El Nino could trigger dengue epidemic in South-east Asia

Current phenomenon is set to be among most intense in 20 years, say researchers

A boy covers his nose while a worker fumigates outside a residential area in Paranaque city, metro Manila, on Sept 26, 2015.
A boy covers his nose while a worker fumigates outside a residential area in Paranaque city, metro Manila, on Sept 26, 2015.PHOTO: REUTERS

MIAMI • The weather phenomenon known as El Nino could lead to an epidemic of dengue fever cases in South-east Asia, international researchers said.

Cases of dengue fever have been shown to rise along with the ocean warming trend, which occurs some years but not others.

The current El Nino, which has already begun and is forecast to last into next year, is expected to be among the most intense in 20 years, researchers say.

"Large dengue epidemics occur unexpectedly, which can overburden the healthcare systems," lead author Willem van Panhuis, assistant professor of epidemiology at the University of Pittsburgh Graduate School of Public Health, said yesterday. "Our analysis shows that elevated temperatures can create the ideal circumstance for large-scale dengue epidemics to spread across a wide region."

Researchers analysed 18 years of monthly dengue surveillance reports across South-east Asia, according to the study published in the Proceedings Of The National Academy Of Sciences, a peer-reviewed US journal.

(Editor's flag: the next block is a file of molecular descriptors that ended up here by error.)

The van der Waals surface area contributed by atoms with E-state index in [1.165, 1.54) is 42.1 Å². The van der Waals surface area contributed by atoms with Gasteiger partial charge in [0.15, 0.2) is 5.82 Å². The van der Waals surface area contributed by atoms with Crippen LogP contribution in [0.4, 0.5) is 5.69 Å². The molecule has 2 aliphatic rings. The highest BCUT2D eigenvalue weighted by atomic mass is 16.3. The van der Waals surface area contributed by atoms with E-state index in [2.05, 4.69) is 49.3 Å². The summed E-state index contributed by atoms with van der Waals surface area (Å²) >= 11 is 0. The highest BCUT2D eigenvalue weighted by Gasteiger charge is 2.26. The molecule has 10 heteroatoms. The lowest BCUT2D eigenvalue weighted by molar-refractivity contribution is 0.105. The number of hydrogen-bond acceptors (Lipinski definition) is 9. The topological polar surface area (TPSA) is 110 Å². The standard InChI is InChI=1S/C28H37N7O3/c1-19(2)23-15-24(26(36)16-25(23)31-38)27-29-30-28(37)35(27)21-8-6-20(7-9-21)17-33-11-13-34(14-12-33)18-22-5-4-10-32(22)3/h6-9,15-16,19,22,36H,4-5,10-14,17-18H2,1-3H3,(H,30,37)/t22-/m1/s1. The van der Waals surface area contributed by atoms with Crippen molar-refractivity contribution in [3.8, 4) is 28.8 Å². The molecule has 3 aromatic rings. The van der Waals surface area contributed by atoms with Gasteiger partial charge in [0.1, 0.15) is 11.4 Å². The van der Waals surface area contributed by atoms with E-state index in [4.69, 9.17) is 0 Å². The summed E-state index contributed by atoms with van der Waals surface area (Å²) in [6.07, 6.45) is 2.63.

They found trends among the total of 3.5 million reported cases in eight countries.

During the last particularly strong El Nino season, in 1997 and 1998, "dengue transmission was very high, matching up perfectly with high temperatures that allowed mosquitoes to reproduce faster and spread dengue virus more efficiently", said the study.

The higher temperatures in the tropics and subtropics were brought on by El Nino, moving warm sea water temperatures in the eastern Pacific towards the west.

Dengue fever is caused by a mosquito-borne virus in the tropics and subtropics, causing nearly 400 million infections each year.

Symptoms can include fever, severe pain, headache, nausea, vomiting and skin rashes. In some patients, the infection can be fatal.

There is no vaccine to prevent dengue and no medical treatment other than acetaminophen.

The World Health Organisation says the global incidence of dengue has grown dramatically in recent decades, and about half of the world's population is now at risk.

Several South-east Asian countries have reported a dramatic surge in dengue fever cases this year. Vietnam reported some 32,900 cases in the first nine months of this year, almost double that of the same period last year, which recorded 18,800 cases. Last month alone, there were more than 10,000 cases of dengue fever, including six fatalities.

Myanmar also saw a spike in cases across the country, particularly in flood-struck regions.

For the first nine months of this year, the Ministry of Health recorded 35,993 cases, almost three times as high as last year, reported The Myanmar Times. The ministry added that the number of cases this year thus far has been the highest since the government began keeping records in 1965.


A version of this article appeared in the print edition of The Straits Times on October 07, 2015, with the headline 'El Nino could trigger dengue epidemic in South-east Asia'. Subscribe